Ever Wonder Where the Phrase ‘Tape-Measured’ Home Run Came From?
Baseball has become a game of statistics. There are analytical statistics for everything in today's game from "launch angles" on home runs to how many double-plays are hit on 2 and 2 counts. It's unbelievable how many statistics there are in the game these days. Numbers are numbers, but some numbers just stand out like the number associated with Mickey Mantle and the home run he hit on this date in 1953. Mantle, playing for the New York Yankees crushed a pitch from Washington Senator's pitcher Chuck Stobbs that cleared Washington's Griffith Stadium and landed in a backyard several houses up the street from the ballpark.
It was hit so far that a member of the press covering the game said "we need to go measure that one". It was estimated that the ball traveled 565 feet, the longest ever recorded. That home-run led to the phrase "a tape measured homer".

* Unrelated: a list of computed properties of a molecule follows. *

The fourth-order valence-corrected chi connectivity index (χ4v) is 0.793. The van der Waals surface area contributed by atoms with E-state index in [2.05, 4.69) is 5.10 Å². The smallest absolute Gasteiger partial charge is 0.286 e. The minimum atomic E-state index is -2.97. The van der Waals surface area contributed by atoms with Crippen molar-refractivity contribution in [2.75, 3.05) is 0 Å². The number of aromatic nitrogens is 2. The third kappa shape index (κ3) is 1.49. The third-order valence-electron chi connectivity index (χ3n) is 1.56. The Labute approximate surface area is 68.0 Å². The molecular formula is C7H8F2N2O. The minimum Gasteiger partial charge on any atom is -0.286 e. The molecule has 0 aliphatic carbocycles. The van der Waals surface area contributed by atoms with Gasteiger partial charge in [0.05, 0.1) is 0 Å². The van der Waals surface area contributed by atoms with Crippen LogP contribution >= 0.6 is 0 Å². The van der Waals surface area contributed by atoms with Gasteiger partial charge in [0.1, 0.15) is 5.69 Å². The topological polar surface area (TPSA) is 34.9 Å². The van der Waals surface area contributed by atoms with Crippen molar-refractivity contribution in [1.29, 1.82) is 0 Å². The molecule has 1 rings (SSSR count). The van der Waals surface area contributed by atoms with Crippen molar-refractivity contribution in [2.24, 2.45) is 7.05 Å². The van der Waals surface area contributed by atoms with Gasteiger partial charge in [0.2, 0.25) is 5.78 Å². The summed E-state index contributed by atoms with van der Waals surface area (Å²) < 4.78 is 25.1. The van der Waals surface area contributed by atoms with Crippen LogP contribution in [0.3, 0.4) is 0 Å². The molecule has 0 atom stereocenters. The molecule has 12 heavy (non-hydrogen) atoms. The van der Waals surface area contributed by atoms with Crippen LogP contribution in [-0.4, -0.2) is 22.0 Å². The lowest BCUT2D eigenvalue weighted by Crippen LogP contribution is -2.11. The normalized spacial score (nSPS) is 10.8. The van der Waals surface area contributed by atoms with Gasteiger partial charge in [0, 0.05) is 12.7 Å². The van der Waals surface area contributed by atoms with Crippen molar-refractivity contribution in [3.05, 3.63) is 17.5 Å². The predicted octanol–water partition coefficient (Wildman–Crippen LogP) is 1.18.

Mantle, later in 1963 against Kansas City, hit a homer that was projected to go even further that the one he hit in Washington. That ball hit the facade of Yankee Stadium on the way up. They estimated the ball would have gone 734 feet had it not hit the facade.
Mickey Mantle was one strong athlete. If you don't believe me, ask Quincy native Tom Gott who was Mantle's roommate when he and Mantle played together in the Yankee farm system in Joplin, Missouri.